Wednesday, September 4, 2013

Today's Parent: the end of homework?

Today's Parent featured an article for back to school season on homework titled The End of Homework: Overwhelmed by how much work your kids have each night? Some schools are rethinking what they assign. It's a perennial topic that we seem to recycle every year. I was interviewed for the article and my contribution is below:
Many of the Canadian teachers I spoke with agree that today’s overscheduled kids have too much on their plate, and that the research suggesting homework is ineffective rings true to them. Joe Bower, a public school teacher in Red Deer, Alta., says that after 12 years of rigorously assigning traditional homework, along with severe late penalties, he had an epiphany. “Who the hell gave teachers the right to tell parents how they're going to spend their evenings, weekends and holidays? Imagine if parents came in and said, ‘This is what you're going to teach for the next two weeks.’”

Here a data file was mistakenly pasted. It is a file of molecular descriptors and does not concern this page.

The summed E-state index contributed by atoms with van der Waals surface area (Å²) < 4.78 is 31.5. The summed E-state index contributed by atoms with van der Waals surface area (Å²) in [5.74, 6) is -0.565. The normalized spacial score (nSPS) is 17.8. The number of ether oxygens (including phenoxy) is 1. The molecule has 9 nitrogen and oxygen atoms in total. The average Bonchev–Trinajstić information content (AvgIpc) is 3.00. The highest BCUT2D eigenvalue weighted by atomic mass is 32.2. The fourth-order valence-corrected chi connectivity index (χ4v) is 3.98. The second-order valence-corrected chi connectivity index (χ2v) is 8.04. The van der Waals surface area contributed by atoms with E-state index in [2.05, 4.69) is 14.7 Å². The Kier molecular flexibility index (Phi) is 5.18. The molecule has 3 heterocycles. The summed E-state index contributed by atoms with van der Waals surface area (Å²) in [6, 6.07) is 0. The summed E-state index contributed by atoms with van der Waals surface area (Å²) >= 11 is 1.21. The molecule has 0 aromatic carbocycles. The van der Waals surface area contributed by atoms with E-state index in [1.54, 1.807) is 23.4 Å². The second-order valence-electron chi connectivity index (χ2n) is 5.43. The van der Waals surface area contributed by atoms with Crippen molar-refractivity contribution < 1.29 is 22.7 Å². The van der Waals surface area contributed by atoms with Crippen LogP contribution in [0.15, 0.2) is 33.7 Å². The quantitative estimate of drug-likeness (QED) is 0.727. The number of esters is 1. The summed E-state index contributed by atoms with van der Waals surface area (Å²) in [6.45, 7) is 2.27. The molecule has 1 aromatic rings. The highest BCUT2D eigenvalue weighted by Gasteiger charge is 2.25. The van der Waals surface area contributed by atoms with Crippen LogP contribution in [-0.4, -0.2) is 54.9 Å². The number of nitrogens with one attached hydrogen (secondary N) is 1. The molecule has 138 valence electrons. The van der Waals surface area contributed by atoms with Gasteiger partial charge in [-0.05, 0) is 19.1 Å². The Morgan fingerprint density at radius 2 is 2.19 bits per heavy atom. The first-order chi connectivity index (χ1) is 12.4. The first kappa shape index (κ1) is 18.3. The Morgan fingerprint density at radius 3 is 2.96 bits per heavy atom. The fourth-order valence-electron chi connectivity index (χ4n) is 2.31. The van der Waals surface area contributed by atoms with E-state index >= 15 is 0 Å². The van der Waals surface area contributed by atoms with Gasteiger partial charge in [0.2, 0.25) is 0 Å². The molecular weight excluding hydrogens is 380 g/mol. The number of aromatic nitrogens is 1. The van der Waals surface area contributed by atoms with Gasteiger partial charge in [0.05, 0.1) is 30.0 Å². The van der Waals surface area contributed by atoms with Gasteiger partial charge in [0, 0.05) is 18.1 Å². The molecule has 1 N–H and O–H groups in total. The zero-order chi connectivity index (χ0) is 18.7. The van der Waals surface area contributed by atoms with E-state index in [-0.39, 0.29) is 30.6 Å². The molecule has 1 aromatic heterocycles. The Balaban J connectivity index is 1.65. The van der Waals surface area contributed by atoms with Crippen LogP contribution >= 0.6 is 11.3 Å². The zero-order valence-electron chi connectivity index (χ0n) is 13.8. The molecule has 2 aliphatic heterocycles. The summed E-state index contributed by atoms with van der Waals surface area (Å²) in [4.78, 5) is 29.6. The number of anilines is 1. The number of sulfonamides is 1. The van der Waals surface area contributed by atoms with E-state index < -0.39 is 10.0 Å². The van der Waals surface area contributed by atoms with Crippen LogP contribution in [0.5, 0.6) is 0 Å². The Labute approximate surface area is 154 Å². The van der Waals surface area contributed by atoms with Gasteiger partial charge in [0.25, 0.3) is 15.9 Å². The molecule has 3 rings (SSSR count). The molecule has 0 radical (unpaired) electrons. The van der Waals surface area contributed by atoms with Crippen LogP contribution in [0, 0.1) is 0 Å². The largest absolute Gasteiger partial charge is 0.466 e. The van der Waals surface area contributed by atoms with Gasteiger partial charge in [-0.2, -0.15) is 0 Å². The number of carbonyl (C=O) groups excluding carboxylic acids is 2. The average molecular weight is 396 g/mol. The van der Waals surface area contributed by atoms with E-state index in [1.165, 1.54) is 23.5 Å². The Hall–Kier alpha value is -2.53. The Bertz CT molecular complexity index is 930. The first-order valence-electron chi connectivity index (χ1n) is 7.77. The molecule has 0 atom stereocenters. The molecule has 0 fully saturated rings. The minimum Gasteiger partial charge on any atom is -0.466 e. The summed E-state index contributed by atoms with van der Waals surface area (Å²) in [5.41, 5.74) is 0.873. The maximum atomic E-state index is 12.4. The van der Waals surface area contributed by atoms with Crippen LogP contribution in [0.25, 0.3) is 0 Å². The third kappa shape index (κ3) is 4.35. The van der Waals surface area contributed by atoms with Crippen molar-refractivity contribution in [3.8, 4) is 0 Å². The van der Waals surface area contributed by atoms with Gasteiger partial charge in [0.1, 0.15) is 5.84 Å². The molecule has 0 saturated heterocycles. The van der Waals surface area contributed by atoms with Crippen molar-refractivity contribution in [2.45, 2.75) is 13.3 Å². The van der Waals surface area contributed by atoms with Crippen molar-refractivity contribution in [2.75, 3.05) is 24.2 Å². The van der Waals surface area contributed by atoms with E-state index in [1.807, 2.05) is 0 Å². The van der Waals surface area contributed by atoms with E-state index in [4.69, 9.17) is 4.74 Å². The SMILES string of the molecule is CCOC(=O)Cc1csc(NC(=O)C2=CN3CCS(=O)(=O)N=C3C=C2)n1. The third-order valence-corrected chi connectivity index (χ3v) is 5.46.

So Bower changed his approach to something more personalized. First, he familiarizes himself with the interests of each kid, then he fills the room with books and movies on those topics. For students who are interested in pursuing these interests at home, he comes up with customized projects designed to inspire and stimulate. Last, he leaves it up to the children if they want to participate. It’s what he calls “The Mission Impossible Theory of Homework” (as in, “Your homework, if you choose to accept it…”). Homework isn't part of the overall grade calculation, either. “In an optimal learning environment,” he says, “the learner would have at least as much say in the homework as the teacher.”
A correction is in order: I spent 6 years rigorously assigning homework, not 12.

The rest is bang on and reflects some of my take on homework. For more, you can find all of my blog posts on homework here.

You can read more about:

 Harris Cooper and the infamous 10 minute homework rule here.

The myth of homework's non-academic benefits. (here and here)

My Mission Impossible Theory of Homework here

And if you haven't read Alfie Kohn's The Homework Myth, you really need to.

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